# When non-uniformity doesn't help

Today I want to write about a simple proof that certain problems that can be computed by polynomial-sized non-uniform read-once branching programs (also called non-uniform automata) can actually be computed uniformly just as efficiently. That is, in some cases, a degree of non-uniformity doesn't actually help solve the problem any more efficiently.

What is a non-uniform automaton? The basic idea is that of a deterministic finite automaton (i.e., a DFA, a.k.a. a finite state machine), but which is allowed to vary based on the input length. That is, a non-uniform automaton for a language \(L\) is a sequence of DFAs \(M_0, M_1, \dots\) such that for \(x\) of length \(n\), \(x \in L\) iff \(M_n\) accepts.

The fact is the following:

Fact:If \((G, A)\) is a finitely presented group and the word problem for \(G\) can be computed by non-uniform automata with polynomially many states, then the word problem for \(G\) has a linear time (multi-tape Turing machine) algorithm.

*Proof.* Suppose the word problem for \((G, A)\) has a non-uniform automaton \(M_0, M_1, \dots\) with polynomially many states. Say \(S(n)\) is a polynomial upper bound for the number of states of \(M_n\) (assume it is monotonically increasing WLOG). Let \(R(\ell)\) denote the set of elements of \(G\) with a word of length exactly \(\ell\).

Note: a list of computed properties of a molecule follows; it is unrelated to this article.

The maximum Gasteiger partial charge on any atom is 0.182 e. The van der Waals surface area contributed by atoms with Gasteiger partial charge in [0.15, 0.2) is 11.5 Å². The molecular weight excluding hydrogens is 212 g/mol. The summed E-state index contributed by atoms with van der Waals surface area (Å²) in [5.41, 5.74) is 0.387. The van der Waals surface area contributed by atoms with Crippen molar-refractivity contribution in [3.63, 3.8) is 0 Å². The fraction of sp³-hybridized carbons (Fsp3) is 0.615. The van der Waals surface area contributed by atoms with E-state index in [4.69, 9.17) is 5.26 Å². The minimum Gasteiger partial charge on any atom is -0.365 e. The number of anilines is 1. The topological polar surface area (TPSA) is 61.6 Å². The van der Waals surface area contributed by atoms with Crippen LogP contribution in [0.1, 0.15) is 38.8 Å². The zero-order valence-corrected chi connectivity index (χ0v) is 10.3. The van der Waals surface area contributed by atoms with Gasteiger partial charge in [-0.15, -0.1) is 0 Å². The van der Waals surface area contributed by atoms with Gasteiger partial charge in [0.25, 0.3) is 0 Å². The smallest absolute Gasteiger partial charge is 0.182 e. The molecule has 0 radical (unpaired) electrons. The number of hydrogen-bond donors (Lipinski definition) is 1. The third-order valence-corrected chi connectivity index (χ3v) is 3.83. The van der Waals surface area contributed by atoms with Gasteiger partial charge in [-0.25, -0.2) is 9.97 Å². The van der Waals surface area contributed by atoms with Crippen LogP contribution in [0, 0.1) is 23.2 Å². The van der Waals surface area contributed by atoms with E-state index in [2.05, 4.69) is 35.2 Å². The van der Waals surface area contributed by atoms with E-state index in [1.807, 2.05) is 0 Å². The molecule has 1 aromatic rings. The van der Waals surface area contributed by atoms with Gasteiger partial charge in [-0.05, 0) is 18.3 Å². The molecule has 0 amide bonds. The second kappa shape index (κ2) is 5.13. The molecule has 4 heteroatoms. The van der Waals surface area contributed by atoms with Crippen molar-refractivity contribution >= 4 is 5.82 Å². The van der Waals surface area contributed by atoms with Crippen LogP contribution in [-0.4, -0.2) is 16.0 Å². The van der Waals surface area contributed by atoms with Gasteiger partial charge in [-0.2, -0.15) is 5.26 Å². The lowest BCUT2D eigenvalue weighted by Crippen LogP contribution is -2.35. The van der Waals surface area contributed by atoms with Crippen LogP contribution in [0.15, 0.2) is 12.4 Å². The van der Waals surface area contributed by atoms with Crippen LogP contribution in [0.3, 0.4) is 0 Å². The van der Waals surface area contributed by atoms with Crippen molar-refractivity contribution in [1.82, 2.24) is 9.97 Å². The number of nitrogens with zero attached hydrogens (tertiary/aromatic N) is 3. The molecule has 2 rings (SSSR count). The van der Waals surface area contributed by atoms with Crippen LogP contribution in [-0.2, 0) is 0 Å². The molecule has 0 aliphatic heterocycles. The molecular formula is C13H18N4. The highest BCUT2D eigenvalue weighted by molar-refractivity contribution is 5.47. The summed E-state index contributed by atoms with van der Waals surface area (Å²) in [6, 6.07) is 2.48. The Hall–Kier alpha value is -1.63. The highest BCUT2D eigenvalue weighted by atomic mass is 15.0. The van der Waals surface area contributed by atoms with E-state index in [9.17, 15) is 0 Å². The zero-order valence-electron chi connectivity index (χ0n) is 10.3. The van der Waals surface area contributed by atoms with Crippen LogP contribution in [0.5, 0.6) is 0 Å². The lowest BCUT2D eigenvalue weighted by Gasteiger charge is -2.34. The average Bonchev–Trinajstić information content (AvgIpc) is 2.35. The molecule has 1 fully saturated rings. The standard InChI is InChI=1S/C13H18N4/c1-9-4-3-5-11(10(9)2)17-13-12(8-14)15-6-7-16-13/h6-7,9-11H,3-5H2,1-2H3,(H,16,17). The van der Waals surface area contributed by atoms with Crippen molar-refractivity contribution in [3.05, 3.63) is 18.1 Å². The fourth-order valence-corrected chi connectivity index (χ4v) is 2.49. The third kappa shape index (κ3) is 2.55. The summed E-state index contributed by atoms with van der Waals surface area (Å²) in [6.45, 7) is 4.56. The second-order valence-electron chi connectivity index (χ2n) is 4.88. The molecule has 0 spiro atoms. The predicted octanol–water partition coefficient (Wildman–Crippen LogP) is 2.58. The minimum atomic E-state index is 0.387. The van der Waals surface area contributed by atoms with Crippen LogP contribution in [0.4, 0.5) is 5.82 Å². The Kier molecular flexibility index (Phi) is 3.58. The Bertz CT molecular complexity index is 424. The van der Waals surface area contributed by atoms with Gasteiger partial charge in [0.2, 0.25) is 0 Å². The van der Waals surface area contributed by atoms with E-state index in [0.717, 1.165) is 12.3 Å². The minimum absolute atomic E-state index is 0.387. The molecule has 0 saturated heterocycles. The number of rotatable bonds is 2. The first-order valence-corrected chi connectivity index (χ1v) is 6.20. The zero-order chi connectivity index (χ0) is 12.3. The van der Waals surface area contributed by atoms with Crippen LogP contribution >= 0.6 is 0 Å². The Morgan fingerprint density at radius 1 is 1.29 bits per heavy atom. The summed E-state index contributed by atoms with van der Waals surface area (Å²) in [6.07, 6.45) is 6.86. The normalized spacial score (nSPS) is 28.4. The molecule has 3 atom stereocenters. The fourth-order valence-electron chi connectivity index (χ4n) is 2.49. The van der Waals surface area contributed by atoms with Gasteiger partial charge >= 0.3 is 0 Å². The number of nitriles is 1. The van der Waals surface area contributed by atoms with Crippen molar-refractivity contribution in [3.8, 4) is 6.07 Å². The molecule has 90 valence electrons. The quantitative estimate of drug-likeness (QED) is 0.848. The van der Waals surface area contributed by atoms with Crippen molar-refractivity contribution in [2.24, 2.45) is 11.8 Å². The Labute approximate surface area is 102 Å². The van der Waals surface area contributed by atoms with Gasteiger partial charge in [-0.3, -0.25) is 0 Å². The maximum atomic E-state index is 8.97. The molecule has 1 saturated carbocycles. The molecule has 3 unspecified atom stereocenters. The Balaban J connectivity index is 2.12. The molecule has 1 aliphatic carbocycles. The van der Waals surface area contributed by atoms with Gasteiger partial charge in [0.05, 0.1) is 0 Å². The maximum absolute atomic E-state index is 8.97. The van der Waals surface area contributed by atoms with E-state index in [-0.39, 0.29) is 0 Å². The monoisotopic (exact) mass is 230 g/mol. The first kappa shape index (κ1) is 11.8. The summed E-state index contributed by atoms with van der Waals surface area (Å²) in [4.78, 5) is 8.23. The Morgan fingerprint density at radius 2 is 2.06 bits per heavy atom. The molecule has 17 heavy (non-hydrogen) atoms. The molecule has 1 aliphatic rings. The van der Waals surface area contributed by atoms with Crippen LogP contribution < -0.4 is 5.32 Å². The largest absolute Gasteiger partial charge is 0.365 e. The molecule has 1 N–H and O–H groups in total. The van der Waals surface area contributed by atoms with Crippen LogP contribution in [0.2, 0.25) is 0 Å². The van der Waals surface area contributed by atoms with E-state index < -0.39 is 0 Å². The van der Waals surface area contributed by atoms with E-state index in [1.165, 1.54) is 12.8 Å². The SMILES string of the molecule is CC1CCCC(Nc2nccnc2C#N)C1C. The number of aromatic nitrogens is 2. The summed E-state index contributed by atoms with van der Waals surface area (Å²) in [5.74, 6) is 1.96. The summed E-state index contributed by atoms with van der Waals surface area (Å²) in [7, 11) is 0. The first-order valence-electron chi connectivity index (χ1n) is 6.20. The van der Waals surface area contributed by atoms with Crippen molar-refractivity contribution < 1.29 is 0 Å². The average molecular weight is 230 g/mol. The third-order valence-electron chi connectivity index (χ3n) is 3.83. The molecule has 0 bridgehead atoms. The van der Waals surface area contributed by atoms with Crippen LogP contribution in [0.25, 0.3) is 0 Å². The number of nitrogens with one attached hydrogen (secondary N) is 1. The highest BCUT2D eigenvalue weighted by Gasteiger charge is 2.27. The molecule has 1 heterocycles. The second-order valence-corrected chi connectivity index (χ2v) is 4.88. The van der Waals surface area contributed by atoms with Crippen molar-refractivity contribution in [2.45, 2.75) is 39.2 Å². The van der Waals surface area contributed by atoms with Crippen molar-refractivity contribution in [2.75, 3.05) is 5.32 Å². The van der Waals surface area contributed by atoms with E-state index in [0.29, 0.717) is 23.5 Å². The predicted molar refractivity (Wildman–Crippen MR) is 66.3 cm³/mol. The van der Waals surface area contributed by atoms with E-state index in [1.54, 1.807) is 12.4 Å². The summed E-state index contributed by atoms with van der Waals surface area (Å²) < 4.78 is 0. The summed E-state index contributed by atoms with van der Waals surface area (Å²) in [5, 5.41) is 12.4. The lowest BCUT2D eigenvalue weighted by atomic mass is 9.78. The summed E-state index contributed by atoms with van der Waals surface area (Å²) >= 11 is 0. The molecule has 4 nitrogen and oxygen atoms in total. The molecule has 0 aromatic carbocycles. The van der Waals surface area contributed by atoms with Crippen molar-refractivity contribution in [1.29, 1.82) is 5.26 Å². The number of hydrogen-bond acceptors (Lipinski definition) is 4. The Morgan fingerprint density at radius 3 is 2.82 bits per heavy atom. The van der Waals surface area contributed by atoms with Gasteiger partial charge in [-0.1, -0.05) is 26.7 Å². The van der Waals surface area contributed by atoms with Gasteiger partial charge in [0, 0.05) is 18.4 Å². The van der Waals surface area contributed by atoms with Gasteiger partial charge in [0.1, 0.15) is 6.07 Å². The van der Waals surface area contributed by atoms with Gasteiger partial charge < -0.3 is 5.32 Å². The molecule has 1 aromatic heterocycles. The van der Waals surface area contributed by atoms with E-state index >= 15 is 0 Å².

I claim that \[ |R(n / 2)| \leq S(n) \] I.e., there are at least as many states in \(M_n\) as there are group elements with words of length exactly \(n/2\). Why? The map from \(R(n/2)\) to the states of \(M_n\) given by running \(M_n\) will be an injection: Take \(x, y \in R(n/2)\) and take words \(w_x, w_y\) of length \(n/2\) representing them. Suppose \(M_n\) is in the same state \(s\) after running on these words. \(M_n\) takes \(n/2\) more input characters, so from this state, we can feed it the word \(w_x^{-1}\), which has length \(n / 2\). Since it should accept \(w_x w_x^{-1}\) (since that's a trivial word), this will put it in an accepting state. But that means \(M_n\) will accept on \(w_y w_x^{-1}\) as well since it will first run on \(w_y\) and enter state \(s\), and then proceed as with the word \(w_x w_x^{-1}\) (since \(w_x\) also puts \(M_n\) in state \(s\)). Thus the word \(w_y w_x^{-1}\) is trivial, which means \(x = y\) in \(G\).

Now let \(B(e, r)\) denote the ball of radius \(r\) in the Cayley graph of \((G, A)\). We have \[ \begin{align*} |B(e, r)| &= \sum_{\ell \leq r} |R(\ell)| \\ &\leq \sum_{\ell \leq r} S(2 \ell) \\ &\leq r S(2 r) \end{align*} \] \(r S(2 r)\) is a polynomial in \(r\), and thus \(G\) has polynomial growth. Thus, by Gromov's theorem, \(G\) is virtually nilpotent. By the work in this paper of Goodman and Shapiro, \(G\) then has a linear time algorithm.